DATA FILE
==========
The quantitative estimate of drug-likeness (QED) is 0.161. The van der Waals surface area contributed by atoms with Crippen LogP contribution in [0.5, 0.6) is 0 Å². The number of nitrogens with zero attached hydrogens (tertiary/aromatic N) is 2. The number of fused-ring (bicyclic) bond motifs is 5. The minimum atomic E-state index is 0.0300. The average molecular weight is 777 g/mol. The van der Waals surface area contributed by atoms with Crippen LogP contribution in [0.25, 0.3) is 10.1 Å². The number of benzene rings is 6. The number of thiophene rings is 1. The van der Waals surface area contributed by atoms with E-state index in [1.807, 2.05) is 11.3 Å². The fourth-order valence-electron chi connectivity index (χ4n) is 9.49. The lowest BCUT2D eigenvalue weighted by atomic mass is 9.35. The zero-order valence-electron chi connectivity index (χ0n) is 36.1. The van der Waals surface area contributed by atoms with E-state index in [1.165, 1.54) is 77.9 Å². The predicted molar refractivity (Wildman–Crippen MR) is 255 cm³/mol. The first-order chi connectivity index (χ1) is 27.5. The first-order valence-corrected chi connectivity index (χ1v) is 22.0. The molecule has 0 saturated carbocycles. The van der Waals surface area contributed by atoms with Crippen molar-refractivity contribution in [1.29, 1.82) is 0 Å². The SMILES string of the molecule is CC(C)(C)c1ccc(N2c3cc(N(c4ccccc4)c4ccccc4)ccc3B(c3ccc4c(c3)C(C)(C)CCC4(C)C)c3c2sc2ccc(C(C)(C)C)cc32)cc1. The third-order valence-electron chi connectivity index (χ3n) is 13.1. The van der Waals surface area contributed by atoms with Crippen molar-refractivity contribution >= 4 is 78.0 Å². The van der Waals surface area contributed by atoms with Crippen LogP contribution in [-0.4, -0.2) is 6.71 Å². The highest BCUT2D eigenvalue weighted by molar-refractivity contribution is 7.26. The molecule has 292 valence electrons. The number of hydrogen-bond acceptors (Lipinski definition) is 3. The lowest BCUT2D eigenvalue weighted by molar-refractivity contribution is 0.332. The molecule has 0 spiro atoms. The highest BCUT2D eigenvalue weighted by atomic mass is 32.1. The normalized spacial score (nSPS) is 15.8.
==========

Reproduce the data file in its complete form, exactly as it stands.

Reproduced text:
The quantitative estimate of drug-likeness (QED) is 0.161. The van der Waals surface area contributed by atoms with Crippen LogP contribution in [0.5, 0.6) is 0 Å². The number of nitrogens with zero attached hydrogens (tertiary/aromatic N) is 2. The number of fused-ring (bicyclic) bond motifs is 5. The minimum atomic E-state index is 0.0300. The average molecular weight is 777 g/mol. The van der Waals surface area contributed by atoms with Crippen LogP contribution in [0.25, 0.3) is 10.1 Å². The number of benzene rings is 6. The number of thiophene rings is 1. The van der Waals surface area contributed by atoms with E-state index in [1.807, 2.05) is 11.3 Å². The fourth-order valence-electron chi connectivity index (χ4n) is 9.49. The lowest BCUT2D eigenvalue weighted by atomic mass is 9.35. The zero-order valence-electron chi connectivity index (χ0n) is 36.1. The van der Waals surface area contributed by atoms with E-state index in [1.165, 1.54) is 77.9 Å². The predicted molar refractivity (Wildman–Crippen MR) is 255 cm³/mol. The first-order chi connectivity index (χ1) is 27.5. The first-order valence-corrected chi connectivity index (χ1v) is 22.0. The molecule has 0 saturated carbocycles. The van der Waals surface area contributed by atoms with Crippen molar-refractivity contribution in [1.29, 1.82) is 0 Å². The SMILES string of the molecule is CC(C)(C)c1ccc(N2c3cc(N(c4ccccc4)c4ccccc4)ccc3B(c3ccc4c(c3)C(C)(C)CCC4(C)C)c3c2sc2ccc(C(C)(C)C)cc32)cc1. The third-order valence-electron chi connectivity index (χ3n) is 13.1. The van der Waals surface area contributed by atoms with Crippen molar-refractivity contribution >= 4 is 78.0 Å². The van der Waals surface area contributed by atoms with Crippen LogP contribution in [-0.4, -0.2) is 6.71 Å². The highest BCUT2D eigenvalue weighted by molar-refractivity contribution is 7.26. The molecule has 292 valence electrons. The number of hydrogen-bond acceptors (Lipinski definition) is 3. The lowest BCUT2D eigenvalue weighted by molar-refractivity contribution is 0.332. The molecule has 0 spiro atoms. The highest BCUT2D eigenvalue weighted by atomic mass is 32.1. The normalized spacial score (nSPS) is 15.8.